Spring Vegetable Minestrone

I like to think of this soup as a transitional dish; still warming and satisfying on a chilly day, but light and full of the first green vegetables of the spring season.  This easy to make version of minestrone is garnished with a little Parmesan cheese and a drizzle of olive oil.  You could add some chopped, fresh soft herbs as well to enhance the green character of the soup.  The beans are cooked completely and added to the soup with the chopped vegetables.  I didn’t include pasta in my minestrone (which may raise questions of authenticity), but you certainly could; use small shapes such as shells or tubes, and cook them before adding, at the last moment, to the soup.  With some good bread, this soup will make a great lunch or light dinner.

Spring Vegetable Minestrone
(makes about 8 servings)
Heat in a heavy-bottomed soup pot over medium heat:
1/4 cup olive oil
1 large onion, finely chopped
1 fennel bulb, trimmed and cut into bite-size pieces
Sprinkle a generous pinch of salt over the vegetables and cook for 15 minutes, or until tender.  Do not allow the mixture to brown.  Add:
4 garlic cloves, coarsely chopped
5 thyme sprigs
1 bay leaf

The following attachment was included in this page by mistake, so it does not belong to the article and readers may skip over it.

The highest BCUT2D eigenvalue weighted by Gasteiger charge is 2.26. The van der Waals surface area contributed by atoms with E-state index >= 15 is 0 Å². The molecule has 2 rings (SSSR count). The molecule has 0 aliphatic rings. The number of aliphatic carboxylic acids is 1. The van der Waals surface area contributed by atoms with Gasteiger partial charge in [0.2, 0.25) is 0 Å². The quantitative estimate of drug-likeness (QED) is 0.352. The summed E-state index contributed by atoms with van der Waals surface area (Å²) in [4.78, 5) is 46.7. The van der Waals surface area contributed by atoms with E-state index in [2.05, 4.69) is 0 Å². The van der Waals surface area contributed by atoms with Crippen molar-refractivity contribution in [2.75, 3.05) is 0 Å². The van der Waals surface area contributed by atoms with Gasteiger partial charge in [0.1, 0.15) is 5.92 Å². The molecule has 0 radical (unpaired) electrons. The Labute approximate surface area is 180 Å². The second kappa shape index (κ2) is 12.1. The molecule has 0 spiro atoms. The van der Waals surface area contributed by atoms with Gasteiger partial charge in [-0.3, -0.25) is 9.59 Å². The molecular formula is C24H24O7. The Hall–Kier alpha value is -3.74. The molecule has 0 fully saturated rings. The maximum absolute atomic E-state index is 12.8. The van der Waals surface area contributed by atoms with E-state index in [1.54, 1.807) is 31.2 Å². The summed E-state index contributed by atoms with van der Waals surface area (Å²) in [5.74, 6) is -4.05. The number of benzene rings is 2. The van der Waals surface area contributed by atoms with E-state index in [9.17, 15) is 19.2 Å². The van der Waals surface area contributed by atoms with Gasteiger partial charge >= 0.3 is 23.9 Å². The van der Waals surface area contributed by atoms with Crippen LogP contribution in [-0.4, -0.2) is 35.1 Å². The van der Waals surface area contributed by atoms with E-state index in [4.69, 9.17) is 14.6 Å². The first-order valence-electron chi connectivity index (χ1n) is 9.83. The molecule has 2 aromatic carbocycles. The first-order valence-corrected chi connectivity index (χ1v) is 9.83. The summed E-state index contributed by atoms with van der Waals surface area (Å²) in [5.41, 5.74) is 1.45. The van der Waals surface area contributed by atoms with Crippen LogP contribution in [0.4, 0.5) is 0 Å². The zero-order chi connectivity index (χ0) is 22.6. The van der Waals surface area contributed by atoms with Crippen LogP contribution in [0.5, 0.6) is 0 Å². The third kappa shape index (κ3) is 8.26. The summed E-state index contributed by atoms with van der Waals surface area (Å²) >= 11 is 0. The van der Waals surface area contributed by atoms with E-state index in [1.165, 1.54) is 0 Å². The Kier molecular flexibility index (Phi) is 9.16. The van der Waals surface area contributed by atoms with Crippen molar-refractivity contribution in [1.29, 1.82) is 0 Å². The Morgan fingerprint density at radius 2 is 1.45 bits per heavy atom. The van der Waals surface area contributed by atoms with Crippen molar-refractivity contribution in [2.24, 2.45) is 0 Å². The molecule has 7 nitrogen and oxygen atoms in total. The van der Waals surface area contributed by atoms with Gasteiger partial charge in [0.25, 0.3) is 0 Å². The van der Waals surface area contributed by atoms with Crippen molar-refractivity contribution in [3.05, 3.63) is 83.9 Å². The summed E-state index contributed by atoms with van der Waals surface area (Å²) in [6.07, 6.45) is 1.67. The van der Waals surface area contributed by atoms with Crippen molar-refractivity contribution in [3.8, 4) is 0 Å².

1 teaspoon salt
Cook for 5 minutes longer.  Add, and bring to a boil:
3 cups homemade (or canned, low-sodium) chicken stock
When boiling, add:
2 small leeks, diced
Simmer for 10 minutes then add:
1 cup peas
1/2 pound asparagus, trimmed and sliced diagonally into 1/2-inch pieces
2 1/2 to 3 cups cooked cannellini or borlotti beans (from 1 cup dried beans)
1 cup reserved bean cooking liquid (if using canned beans, simply add additional stock or water)
Simmer for another 5 minutes then add:
2 cups spinach leaves. coarsely chopped
Simmer until the spinach has wilted, then check and correct the seasoning of the soup.  Add additional liquid if it seems too thick.  Remove the bay leaf and thyme stems and serve the soup, each bowl garnished with:
A drizzle of olive oil
A tablespoon or so of grated Parmesan cheese
(Minimally adapted from “The Art of Simple Food” by Alice Waters)



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